The kindergarten teacher has to prepare the child for the situation. To name the desired behavior specifically and in a child-friendly manner, so that the rules can be understood and memorized.
With Luzie's group, knives would be practiced "dry" first: the knife is sharp. One can easily cut oneself with it. Plus, it has a dangerous tip. That's why the knives always stay on the table. We're not going around the room with it. A knife can be gripped with one hand, etc.
Before the educator teaches the children, she must of course have a comprehensive picture of the individual dangers, know the circumstances, the children and their peculiarities well in order to be able to assess the risk. You must adequately yourself beforehand to inform.
§ 832 BGB
(1) Anyone who is legally obliged to supervise a person who is in need of supervision because of their minority or mental or physical condition is obliged to compensate for the damage that this person unlawfully inflicts on a third party. The obligation to pay compensation does not arise if he fulfills his duty of supervision or if the damage would have arisen even with proper supervision.
(2) The same responsibility rests with the person who takes over the supervision by contract.
The practice of the desired behavior and the observance of the rules must be observed so that the supervising educator makes sure that the instruction has been fruitful and that the children are able to implement it accordingly.
Luzie could first cut a cucumber individually under supervision with a knife and show that she understood the rules of use and mastered the handling.
c) "Punish" = act consistently
If the instructions of the educator regarding the issued rules are not heeded, it is essential to act consistently and thus to show the sustainability of the rules.
Whoever walks around with a knife or waves it around has to give it up. Or: Anyone who violates our knife rules cannot be present at the potato carving.
After all, you need a comprehensible one documentation of the three B's mentioned. Otherwise, in the worst-case scenario, there is no evidence in front of the court and the statements on the proper supervision of a pedagogically meaningful task could not be adequately proven, but rather rejected by the other side as a mere protective claim. Due to the so-called exoneration proof according to § 832 Abs. 1 S. 2 BGB, the educator has to prove herself that she has not been guilty of anything during the supervision.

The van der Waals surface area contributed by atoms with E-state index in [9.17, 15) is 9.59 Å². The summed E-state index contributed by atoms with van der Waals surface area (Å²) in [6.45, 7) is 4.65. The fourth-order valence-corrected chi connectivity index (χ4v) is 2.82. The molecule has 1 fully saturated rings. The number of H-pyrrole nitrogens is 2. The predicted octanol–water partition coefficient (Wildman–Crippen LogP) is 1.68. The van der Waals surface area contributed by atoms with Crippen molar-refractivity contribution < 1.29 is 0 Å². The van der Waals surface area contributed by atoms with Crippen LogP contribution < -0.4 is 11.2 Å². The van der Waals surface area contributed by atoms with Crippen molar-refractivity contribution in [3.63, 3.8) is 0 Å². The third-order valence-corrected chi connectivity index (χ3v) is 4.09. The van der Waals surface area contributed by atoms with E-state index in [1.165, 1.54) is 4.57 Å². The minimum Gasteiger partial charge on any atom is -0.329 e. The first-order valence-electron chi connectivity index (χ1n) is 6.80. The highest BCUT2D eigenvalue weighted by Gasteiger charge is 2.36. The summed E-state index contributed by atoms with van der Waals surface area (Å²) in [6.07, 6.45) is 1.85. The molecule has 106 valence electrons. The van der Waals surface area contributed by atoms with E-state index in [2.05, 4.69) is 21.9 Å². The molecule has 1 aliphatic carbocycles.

Let your documentation obligation flow into everyday life so that it is not an additional burden but an important means of proving your professional behavior. If you take the minutes of a group meeting anyway, you can immediately record the steps of the three B's and the planning of the next action goals. Document the facts, but also your pedagogical considerations and motivations.
The aim of carving potatoes is to learn and strengthen the careful and safe handling of knives. By expanding her fine motor skills, Luzie should gain self-confidence in order to counter her fearfulness. First she cut cucumbers under supervision. Then we practiced light cuts with raw potatoes until the knife point was used for the actual carving. Strengthened by her new fine motor skills, Luzie appears more self-confident when dealing with other children, because she is proud of mastering the knife, which was previously perceived as dangerous, and of the results of stamping on textiles. In the next few weeks we will give her the opportunity to develop her newly discovered ability and enthusiasm for it through further carving campaigns, including on a wooden stick.